There are essentially four parts to the Iris Blur. You have pins just like in the Field Blur, but they have more controls available to them.
Iris Blur components pointed out in an image


The circle in the center (2 in the image above) is the same as the pins in the Field Blur. You can add more than one to your image to be able to control blurs in a circular manner.  This dial will control the intensity of the blur that’s outside of the 100% blur line.

The 100% blur line (3 in the image above) is a way for you to see where your blur will be at 100 percent. You can adjust this by dragging any of the four points around the ellipse. You can also change the shape of the ellipse to be more circular or more flat by manipulating this line. You can even drag the ellipse outside of the image to blur just the corners, if you’d like.

The transition area (1 in the image above) lets you control the transition or gradient of the blur. The space between the center of your Iris, where the pin is, to the edge of the four transition points will have no blur. A gradual blur will be applied from the transition point to the 100% blur line. If you want to have a very gradual blur then you’ll need to drag the transition point closer to the pin. If you want no transitional blur, then you just need to drag the transition points to be touching the 100% blur line.

It’s also possible for you to control the line curve by manipulating the little diamond that’s on the 100% blur line (4 in the image above). By dragging this diamond you can change the shape of the ellipse to be a rectangle with rounded corners. That could be useful if you need to add a blur by something with a straighter edge, like a building.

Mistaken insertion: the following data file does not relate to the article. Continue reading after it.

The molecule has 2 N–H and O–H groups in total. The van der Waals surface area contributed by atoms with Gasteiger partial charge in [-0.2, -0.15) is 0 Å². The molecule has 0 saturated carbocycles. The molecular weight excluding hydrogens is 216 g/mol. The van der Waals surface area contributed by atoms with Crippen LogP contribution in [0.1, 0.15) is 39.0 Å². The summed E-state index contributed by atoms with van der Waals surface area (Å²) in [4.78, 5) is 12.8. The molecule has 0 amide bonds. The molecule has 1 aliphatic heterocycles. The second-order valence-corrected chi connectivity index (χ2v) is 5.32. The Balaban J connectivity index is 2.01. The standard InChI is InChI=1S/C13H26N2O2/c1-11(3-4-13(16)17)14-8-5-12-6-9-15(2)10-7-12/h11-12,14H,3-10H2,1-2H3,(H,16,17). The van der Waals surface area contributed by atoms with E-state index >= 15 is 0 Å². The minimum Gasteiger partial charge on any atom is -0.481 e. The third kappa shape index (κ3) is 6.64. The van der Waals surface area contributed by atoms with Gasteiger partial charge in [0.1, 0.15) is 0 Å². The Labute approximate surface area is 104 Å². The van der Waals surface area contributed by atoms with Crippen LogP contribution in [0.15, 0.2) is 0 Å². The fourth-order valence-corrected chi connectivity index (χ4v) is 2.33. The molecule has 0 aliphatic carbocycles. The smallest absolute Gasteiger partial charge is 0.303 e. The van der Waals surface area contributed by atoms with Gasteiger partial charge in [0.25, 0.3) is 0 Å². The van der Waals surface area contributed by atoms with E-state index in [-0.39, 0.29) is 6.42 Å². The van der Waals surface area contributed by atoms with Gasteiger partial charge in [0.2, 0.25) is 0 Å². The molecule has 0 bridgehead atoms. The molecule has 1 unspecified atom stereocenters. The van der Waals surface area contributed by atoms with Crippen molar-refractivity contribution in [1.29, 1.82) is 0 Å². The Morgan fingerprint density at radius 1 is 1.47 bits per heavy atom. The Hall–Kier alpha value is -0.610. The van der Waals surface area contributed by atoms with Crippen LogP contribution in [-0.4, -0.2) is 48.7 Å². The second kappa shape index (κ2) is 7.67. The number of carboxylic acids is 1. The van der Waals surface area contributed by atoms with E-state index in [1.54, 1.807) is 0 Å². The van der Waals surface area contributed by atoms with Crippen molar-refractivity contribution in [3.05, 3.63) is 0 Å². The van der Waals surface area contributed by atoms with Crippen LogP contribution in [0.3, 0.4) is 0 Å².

By default, if you move one of the transition points then they will all move. If you need to just change the transition of one part of the ellipse then you can hold Alt (Windows) or Option (Mac) to move that one transition point.

It’s also possible for you to change the focus in the transition area. At the top of the Blur Gallery you’ll see an option for Focus. You can adjust the slider to change how much in focus the center of your image is.

Photoshop blur gallery focus screenshot

This can come in handy if you’re not wanting the center of your pin to be completely in focus. You can adjust this for every pin, if you’d like.



Tilt-Shift is a way to prevent perspective distortion by controlling the plane of focus. Another use for Tilt-Shift camera lenses is to make real life scenes look like little mini versions of themselves.  By creating a shallow depth of field, your photo of something real can look like something tiny that was shot up close with a macro lens.


An example of Tilt-Shift. Notice how the scene looks like its a miniature version, almost as if you’re looking at toys instead of real things.

When you choose “Tilt-Shift” from the Blurs menu, you’ll see something like this:

tilt-shift screenshot in photoshop


The different components that appear are similar to the Iris Blur. As always, you’ll have a pin in the middle that will let you control the intensity of the blur. Above and below the pin are two circles that will let you control the rotation of the line if you’d like. The solid lines create the protected area that will not have a blur applied to it unless you adjust the Focus. You can pull the solid lines up or down to change where the protected area will be. The dotted lines represent the 100% blur line. Between the solid line and dotted line is where your blur will transition or form a sort of gradient.

Example of tilt-shift

On the right side of the Blur Gallery, you’ll also notice that you can change both the Blur and the Distortion of the blur. The Distortion setting makes it possible to add a slight motion blur effect. By default, the Distortion will sit at 0 and any changes will only apply to the bottom portion of the image. To get the same effect on the top as well you’ll have to check the Symmetric Distortion box.